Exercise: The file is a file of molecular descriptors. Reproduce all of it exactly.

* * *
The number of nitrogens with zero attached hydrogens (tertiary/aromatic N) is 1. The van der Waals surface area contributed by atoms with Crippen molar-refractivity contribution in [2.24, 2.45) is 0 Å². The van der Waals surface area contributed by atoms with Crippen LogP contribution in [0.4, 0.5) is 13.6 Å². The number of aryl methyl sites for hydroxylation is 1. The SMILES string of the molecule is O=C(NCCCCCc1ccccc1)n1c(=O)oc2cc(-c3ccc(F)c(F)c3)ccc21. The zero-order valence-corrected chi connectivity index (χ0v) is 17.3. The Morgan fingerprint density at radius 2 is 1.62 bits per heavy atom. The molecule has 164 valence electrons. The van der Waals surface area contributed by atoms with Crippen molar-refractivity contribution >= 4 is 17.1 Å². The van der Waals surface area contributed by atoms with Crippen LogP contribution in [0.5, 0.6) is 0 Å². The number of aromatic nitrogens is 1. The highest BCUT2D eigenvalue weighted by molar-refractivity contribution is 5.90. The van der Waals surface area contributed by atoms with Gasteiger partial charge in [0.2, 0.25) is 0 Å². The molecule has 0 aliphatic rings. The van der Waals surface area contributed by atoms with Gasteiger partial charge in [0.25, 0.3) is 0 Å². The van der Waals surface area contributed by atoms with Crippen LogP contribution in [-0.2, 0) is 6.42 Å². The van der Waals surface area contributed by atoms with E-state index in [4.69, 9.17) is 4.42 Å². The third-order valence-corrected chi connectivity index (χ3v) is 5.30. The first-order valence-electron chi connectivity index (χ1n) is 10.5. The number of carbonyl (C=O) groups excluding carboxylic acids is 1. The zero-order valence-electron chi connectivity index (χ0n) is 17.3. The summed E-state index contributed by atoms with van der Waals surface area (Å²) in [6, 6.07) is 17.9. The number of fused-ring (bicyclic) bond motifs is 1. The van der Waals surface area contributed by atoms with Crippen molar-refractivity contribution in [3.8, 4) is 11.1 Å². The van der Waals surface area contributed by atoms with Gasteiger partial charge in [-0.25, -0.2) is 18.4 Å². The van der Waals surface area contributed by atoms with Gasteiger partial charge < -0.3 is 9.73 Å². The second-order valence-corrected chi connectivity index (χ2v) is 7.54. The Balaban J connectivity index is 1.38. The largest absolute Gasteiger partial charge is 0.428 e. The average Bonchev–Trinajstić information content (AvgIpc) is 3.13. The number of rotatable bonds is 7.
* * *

The number of nitrogens with zero attached hydrogens (tertiary/aromatic N) is 1. The van der Waals surface area contributed by atoms with Crippen molar-refractivity contribution in [2.24, 2.45) is 0 Å². The van der Waals surface area contributed by atoms with Crippen LogP contribution in [0.4, 0.5) is 13.6 Å². The number of aryl methyl sites for hydroxylation is 1. The SMILES string of the molecule is O=C(NCCCCCc1ccccc1)n1c(=O)oc2cc(-c3ccc(F)c(F)c3)ccc21. The zero-order valence-corrected chi connectivity index (χ0v) is 17.3. The Morgan fingerprint density at radius 2 is 1.62 bits per heavy atom. The molecule has 164 valence electrons. The van der Waals surface area contributed by atoms with Crippen molar-refractivity contribution >= 4 is 17.1 Å². The van der Waals surface area contributed by atoms with Crippen LogP contribution in [0.5, 0.6) is 0 Å². The number of aromatic nitrogens is 1. The highest BCUT2D eigenvalue weighted by molar-refractivity contribution is 5.90. The van der Waals surface area contributed by atoms with Gasteiger partial charge in [0.2, 0.25) is 0 Å². The molecule has 0 aliphatic rings. The van der Waals surface area contributed by atoms with Gasteiger partial charge in [0.25, 0.3) is 0 Å². The van der Waals surface area contributed by atoms with Crippen LogP contribution in [-0.2, 0) is 6.42 Å². The van der Waals surface area contributed by atoms with E-state index in [4.69, 9.17) is 4.42 Å². The third-order valence-corrected chi connectivity index (χ3v) is 5.30. The first-order valence-electron chi connectivity index (χ1n) is 10.5. The number of carbonyl (C=O) groups excluding carboxylic acids is 1. The zero-order valence-electron chi connectivity index (χ0n) is 17.3. The summed E-state index contributed by atoms with van der Waals surface area (Å²) in [6, 6.07) is 17.9. The number of fused-ring (bicyclic) bond motifs is 1. The van der Waals surface area contributed by atoms with Crippen molar-refractivity contribution in [3.8, 4) is 11.1 Å². The van der Waals surface area contributed by atoms with Gasteiger partial charge in [-0.25, -0.2) is 18.4 Å². The van der Waals surface area contributed by atoms with Gasteiger partial charge < -0.3 is 9.73 Å². The second-order valence-corrected chi connectivity index (χ2v) is 7.54. The Balaban J connectivity index is 1.38. The largest absolute Gasteiger partial charge is 0.428 e. The average Bonchev–Trinajstić information content (AvgIpc) is 3.13. The number of rotatable bonds is 7.